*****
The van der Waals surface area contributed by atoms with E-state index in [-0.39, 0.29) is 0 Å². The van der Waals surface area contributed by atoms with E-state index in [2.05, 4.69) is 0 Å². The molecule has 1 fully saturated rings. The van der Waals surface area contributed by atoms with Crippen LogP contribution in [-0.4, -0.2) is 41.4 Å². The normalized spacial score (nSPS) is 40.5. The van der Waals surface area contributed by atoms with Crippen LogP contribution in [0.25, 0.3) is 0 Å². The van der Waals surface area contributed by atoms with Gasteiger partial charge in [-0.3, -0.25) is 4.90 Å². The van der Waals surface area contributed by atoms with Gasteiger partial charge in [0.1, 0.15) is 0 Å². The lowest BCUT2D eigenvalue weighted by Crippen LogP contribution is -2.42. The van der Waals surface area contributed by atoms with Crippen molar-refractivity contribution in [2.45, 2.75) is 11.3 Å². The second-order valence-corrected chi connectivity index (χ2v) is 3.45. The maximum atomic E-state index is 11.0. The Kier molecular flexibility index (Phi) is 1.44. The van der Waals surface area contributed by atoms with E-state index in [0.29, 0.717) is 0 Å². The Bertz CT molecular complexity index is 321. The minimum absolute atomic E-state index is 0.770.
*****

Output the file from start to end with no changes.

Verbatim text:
The van der Waals surface area contributed by atoms with E-state index in [-0.39, 0.29) is 0 Å². The van der Waals surface area contributed by atoms with E-state index in [2.05, 4.69) is 0 Å². The molecule has 1 fully saturated rings. The van der Waals surface area contributed by atoms with Crippen LogP contribution in [-0.4, -0.2) is 41.4 Å². The normalized spacial score (nSPS) is 40.5. The van der Waals surface area contributed by atoms with Crippen LogP contribution in [0.25, 0.3) is 0 Å². The van der Waals surface area contributed by atoms with Gasteiger partial charge in [-0.3, -0.25) is 4.90 Å². The van der Waals surface area contributed by atoms with Gasteiger partial charge in [0.1, 0.15) is 0 Å². The lowest BCUT2D eigenvalue weighted by Crippen LogP contribution is -2.42. The van der Waals surface area contributed by atoms with Crippen molar-refractivity contribution in [2.45, 2.75) is 11.3 Å². The second-order valence-corrected chi connectivity index (χ2v) is 3.45. The maximum atomic E-state index is 11.0. The Kier molecular flexibility index (Phi) is 1.44. The van der Waals surface area contributed by atoms with E-state index in [0.29, 0.717) is 0 Å². The Bertz CT molecular complexity index is 321. The minimum absolute atomic E-state index is 0.770.